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To protect and serve

Since the weather has been quite pleasant lately, Ethan is often out on the playground at school when I go to pick him up. Usually, as I am loading Henry and Miranda into the stroller in the parking lot, one of his friends will see me and holler hi to me or announce to Ethan that “your Mommy is heeeeere!” When he was younger, I was always met with a huge hug and a “Mommy I missed you so much!” Now? Now I get “PLEASE, Mommy, can I stay and play for a little bit? Please, please please please?”

Why not? The weather is nice, and the little ones enjoy watching the older kids play. We usually hang out for a while and while I chat with Ethan’s teachers and maybe another parent,we watch Miranda and Henry bounce in their seats and hurl Cheerios on the ground to wait for some lucky squirrel.

“Abi, would you let these kids down to play already? Look at them! They’re chomping at the bit to get down!” One of Ethan’s teachers often ribs me for keeping my two toddlers (Oh! They are TODDLERS now… eek!) strapped in while we hang out. At first I kept them strapped in because I didn’t have proper shoes for them… just moccasins. (I’m not a big fan on putting shoes on babies while they are learning to walk — the grip of bare feet on the floor is much better for the learning process, so I wasn’t in a huge hurry to go out and buy footwear.) My next excuse was that I didn’t want them eating the bark. “Nonsense! It’s fiber!” She wouldn’t relent. “They need to get down and play!”

And she is right. But ugh! The thought of chasing two of them around in the playground with a handful of three, four, and five-year olds barreling around them just wasn’t appealing to me, so I kept putting it off. But she is right. They need to get out and play, and the playground at Ethan’s school is a great place to do it. I bought them sandals. “You help me chase them, and I’ll let them down,” I gave in yesterday.

IMG_0898Miranda took off like a rocket, deposited herself down in the bark, and proceeded to shovel bark onto her dress. She loved it. Henry, my cautious little guy, at first sobbed. He can’t stand shoes. But once he was down on the ground and realized he was free, he loosened up a bit. It was pretty cute, I must say, watching the two of them wobble in these new shoes on top of unsteady piles of bark. I had to give up being able to sit back and just gab, and that was okay. I need them to learn, to experience.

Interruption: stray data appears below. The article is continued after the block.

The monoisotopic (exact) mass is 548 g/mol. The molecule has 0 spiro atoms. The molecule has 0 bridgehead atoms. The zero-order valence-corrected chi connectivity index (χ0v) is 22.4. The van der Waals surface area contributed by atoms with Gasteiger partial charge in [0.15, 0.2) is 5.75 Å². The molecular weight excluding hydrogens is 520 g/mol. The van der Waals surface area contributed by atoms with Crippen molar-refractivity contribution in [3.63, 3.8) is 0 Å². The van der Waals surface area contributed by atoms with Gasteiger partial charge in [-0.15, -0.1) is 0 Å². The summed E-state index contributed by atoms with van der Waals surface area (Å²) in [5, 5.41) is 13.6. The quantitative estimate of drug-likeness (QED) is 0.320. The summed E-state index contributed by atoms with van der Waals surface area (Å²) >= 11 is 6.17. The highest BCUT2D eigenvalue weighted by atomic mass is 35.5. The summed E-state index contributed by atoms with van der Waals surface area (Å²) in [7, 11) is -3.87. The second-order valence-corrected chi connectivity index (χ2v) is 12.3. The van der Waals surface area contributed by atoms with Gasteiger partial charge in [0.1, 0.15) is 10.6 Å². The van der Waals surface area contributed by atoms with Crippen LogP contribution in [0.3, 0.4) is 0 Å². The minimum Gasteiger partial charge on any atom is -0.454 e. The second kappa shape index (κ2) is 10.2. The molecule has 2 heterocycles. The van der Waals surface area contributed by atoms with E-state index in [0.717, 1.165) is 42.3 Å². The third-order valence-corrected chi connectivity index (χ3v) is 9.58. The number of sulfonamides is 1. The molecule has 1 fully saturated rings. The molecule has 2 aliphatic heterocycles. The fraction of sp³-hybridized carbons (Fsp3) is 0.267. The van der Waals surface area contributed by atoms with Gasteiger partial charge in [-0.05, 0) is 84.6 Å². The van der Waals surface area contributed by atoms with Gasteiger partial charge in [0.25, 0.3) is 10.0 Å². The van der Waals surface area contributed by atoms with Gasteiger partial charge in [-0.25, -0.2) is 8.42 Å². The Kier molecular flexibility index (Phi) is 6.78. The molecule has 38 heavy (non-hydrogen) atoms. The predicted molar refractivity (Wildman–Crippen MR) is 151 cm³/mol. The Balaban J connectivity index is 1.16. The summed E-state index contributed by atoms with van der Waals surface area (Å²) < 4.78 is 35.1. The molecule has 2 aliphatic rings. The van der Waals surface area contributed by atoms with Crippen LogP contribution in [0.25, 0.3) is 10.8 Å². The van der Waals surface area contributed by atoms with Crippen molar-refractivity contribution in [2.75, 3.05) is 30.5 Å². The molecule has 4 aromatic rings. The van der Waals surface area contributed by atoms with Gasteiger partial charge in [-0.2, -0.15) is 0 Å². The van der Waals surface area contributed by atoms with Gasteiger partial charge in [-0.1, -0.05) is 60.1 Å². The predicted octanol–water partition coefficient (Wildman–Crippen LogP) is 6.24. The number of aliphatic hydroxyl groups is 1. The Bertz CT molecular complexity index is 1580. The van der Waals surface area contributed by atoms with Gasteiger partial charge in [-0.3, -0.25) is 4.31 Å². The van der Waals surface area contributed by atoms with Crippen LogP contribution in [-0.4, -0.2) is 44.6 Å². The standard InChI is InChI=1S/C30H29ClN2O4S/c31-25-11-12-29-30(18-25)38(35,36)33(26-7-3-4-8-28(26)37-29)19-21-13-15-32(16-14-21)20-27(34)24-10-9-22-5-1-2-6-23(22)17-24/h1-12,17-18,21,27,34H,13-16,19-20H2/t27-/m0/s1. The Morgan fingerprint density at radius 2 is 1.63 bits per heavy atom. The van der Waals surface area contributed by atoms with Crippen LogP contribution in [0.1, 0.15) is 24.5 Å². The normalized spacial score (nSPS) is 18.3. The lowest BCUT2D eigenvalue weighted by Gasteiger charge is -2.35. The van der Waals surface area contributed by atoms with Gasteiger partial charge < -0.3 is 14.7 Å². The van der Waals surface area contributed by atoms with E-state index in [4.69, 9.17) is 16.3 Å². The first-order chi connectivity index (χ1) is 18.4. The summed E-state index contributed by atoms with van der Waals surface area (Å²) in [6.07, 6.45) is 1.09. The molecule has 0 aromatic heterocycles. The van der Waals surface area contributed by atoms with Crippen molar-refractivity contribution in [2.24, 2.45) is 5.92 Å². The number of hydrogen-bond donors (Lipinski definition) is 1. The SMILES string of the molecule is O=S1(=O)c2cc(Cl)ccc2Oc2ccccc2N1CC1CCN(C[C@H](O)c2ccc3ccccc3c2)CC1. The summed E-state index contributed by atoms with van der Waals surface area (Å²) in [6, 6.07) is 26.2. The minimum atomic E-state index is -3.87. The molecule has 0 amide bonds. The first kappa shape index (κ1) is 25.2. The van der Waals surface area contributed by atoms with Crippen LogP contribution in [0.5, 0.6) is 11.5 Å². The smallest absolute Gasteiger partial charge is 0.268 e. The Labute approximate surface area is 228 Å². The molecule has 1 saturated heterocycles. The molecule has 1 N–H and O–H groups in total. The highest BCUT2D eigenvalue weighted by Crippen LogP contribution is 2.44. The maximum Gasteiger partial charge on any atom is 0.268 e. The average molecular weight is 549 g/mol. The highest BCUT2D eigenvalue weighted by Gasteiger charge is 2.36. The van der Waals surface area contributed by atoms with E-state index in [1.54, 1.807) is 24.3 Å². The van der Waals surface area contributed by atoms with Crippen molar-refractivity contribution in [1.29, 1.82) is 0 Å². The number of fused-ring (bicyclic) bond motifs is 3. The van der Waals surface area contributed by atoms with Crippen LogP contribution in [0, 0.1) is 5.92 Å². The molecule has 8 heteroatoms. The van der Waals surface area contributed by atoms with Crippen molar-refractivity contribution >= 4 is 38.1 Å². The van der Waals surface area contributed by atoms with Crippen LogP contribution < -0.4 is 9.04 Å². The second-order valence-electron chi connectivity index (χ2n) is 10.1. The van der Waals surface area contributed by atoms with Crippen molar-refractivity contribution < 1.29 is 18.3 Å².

It was time to strap them back in, and as I carried Henry on my left hip back to the confines of his stroller, my foot caught on the back wheel, and I bit the dust. Unable to wrench my foot out from behind the wheel in time, I came crashing down on my left knee, the side of my right thigh smashing into the bench of one of the picnic tables on the way down. My right arm instinctively flew around Henry to protect him (he was in front of me at this point) as my body continued forward toward another picnic table bench. My right foot slowed us down just enough so that when we came to a stop, Henry’s back was a hair’s width from banging into the bench of the picnic table.

He immediately started crying, sensing something scary had just happened. Someone tried to take him away from me so I could collect myself, but he was clawing for me to hold him, and I wanted to hold him. My knee was on fire, my toe uncomfortable, but I just wanted to wrap my arms around him. I inspected his back for any sign he had hit harder than I thought, and thank heavens he hadn’t. He held me tight, and I him, for several minutes. His crying ceased, I checked him again.Thankfully, he is fine. Ethan had him belly-laughing twenty minutes later.

On the way home, between Ethan’s repeated queries into the state of my well-being, I kept thinking about how much worse it could have been if that parental instinct to protect one’s offspring hadn’t kicked in. Sometimes we protect by letting go in order for our children to learn and experience new things, and sometimes we protect by taking the hits — by taking the bruises for our kids. Yesterday just happened to be one of those days when both happened.


  1. Chey says:

    Great post, Abi. The last two sentences got me all choked up.

  2. lailani says:

    🙂 SET THOSE BABIES FREE!!! My sister always watches her little ones like a hawk, chasing Madelyn (2yr old) around the playground. I let her run wild and just make sure she’s not climbing so high that a fall would break her bones. Black eyes, bruised knees, sand in the mouth and small falls off playsets are great teachers.

    Hope you’re all healed up.